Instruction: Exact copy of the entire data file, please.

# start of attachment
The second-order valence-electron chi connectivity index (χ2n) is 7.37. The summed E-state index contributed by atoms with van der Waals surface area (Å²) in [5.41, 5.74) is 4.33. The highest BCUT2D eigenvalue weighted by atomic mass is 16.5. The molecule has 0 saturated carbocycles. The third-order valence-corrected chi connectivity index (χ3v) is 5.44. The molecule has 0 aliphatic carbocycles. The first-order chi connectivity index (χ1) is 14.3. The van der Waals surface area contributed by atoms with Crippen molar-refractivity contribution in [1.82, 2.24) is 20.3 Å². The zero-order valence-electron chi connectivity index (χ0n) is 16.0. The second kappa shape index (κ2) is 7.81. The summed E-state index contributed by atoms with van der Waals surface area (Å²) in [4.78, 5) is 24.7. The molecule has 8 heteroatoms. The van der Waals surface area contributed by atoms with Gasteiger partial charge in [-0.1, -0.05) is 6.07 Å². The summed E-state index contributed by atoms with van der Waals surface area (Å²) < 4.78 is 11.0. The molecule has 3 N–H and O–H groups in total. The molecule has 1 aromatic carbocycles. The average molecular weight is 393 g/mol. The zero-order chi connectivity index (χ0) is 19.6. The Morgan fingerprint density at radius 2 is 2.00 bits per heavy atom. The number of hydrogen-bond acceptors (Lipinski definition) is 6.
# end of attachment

The second-order valence-electron chi connectivity index (χ2n) is 7.37. The summed E-state index contributed by atoms with van der Waals surface area (Å²) in [5.41, 5.74) is 4.33. The highest BCUT2D eigenvalue weighted by atomic mass is 16.5. The molecule has 0 saturated carbocycles. The third-order valence-corrected chi connectivity index (χ3v) is 5.44. The molecule has 0 aliphatic carbocycles. The first-order chi connectivity index (χ1) is 14.3. The van der Waals surface area contributed by atoms with Crippen molar-refractivity contribution in [1.82, 2.24) is 20.3 Å². The zero-order valence-electron chi connectivity index (χ0n) is 16.0. The second kappa shape index (κ2) is 7.81. The summed E-state index contributed by atoms with van der Waals surface area (Å²) in [4.78, 5) is 24.7. The molecule has 8 heteroatoms. The van der Waals surface area contributed by atoms with Gasteiger partial charge in [-0.1, -0.05) is 6.07 Å². The summed E-state index contributed by atoms with van der Waals surface area (Å²) < 4.78 is 11.0. The molecule has 3 N–H and O–H groups in total. The molecule has 1 aromatic carbocycles. The average molecular weight is 393 g/mol. The zero-order chi connectivity index (χ0) is 19.6. The Morgan fingerprint density at radius 2 is 2.00 bits per heavy atom. The number of hydrogen-bond acceptors (Lipinski definition) is 6.